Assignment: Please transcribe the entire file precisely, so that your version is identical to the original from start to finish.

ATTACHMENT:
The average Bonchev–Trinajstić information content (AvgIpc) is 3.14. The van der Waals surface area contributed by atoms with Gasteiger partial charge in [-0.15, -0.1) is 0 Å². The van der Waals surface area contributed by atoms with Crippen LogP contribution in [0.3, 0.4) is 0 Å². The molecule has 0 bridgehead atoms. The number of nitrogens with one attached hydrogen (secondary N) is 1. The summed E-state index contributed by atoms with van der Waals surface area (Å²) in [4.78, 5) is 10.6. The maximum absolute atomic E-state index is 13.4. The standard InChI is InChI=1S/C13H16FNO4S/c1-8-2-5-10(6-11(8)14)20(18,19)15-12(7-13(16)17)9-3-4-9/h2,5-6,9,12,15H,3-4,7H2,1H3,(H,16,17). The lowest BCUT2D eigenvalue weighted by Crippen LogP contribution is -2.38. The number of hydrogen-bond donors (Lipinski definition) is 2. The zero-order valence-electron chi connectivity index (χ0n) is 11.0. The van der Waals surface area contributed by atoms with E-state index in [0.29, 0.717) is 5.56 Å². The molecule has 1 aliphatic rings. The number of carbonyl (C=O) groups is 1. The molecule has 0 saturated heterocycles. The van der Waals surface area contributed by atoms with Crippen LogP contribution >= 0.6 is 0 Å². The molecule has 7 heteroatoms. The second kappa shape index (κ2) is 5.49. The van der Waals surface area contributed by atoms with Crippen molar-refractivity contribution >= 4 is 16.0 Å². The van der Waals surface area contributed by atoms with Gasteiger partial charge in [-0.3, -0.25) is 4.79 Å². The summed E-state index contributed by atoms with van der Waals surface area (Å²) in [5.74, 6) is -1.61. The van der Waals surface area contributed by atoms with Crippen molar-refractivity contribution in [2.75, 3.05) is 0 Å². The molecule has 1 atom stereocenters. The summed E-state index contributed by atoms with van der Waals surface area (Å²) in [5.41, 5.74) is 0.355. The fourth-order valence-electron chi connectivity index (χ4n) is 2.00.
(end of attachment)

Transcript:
The average Bonchev–Trinajstić information content (AvgIpc) is 3.14. The van der Waals surface area contributed by atoms with Gasteiger partial charge in [-0.15, -0.1) is 0 Å². The van der Waals surface area contributed by atoms with Crippen LogP contribution in [0.3, 0.4) is 0 Å². The molecule has 0 bridgehead atoms. The number of nitrogens with one attached hydrogen (secondary N) is 1. The summed E-state index contributed by atoms with van der Waals surface area (Å²) in [4.78, 5) is 10.6. The maximum absolute atomic E-state index is 13.4. The standard InChI is InChI=1S/C13H16FNO4S/c1-8-2-5-10(6-11(8)14)20(18,19)15-12(7-13(16)17)9-3-4-9/h2,5-6,9,12,15H,3-4,7H2,1H3,(H,16,17). The lowest BCUT2D eigenvalue weighted by Crippen LogP contribution is -2.38. The number of hydrogen-bond donors (Lipinski definition) is 2. The zero-order valence-electron chi connectivity index (χ0n) is 11.0. The van der Waals surface area contributed by atoms with E-state index in [0.29, 0.717) is 5.56 Å². The molecule has 1 aliphatic rings. The number of carbonyl (C=O) groups is 1. The molecule has 0 saturated heterocycles. The van der Waals surface area contributed by atoms with Crippen LogP contribution >= 0.6 is 0 Å². The molecule has 7 heteroatoms. The second kappa shape index (κ2) is 5.49. The van der Waals surface area contributed by atoms with Crippen molar-refractivity contribution >= 4 is 16.0 Å². The van der Waals surface area contributed by atoms with Gasteiger partial charge in [-0.3, -0.25) is 4.79 Å². The summed E-state index contributed by atoms with van der Waals surface area (Å²) in [5.74, 6) is -1.61. The van der Waals surface area contributed by atoms with Crippen molar-refractivity contribution in [2.75, 3.05) is 0 Å². The molecule has 1 atom stereocenters. The summed E-state index contributed by atoms with van der Waals surface area (Å²) in [5.41, 5.74) is 0.355. The fourth-order valence-electron chi connectivity index (χ4n) is 2.00.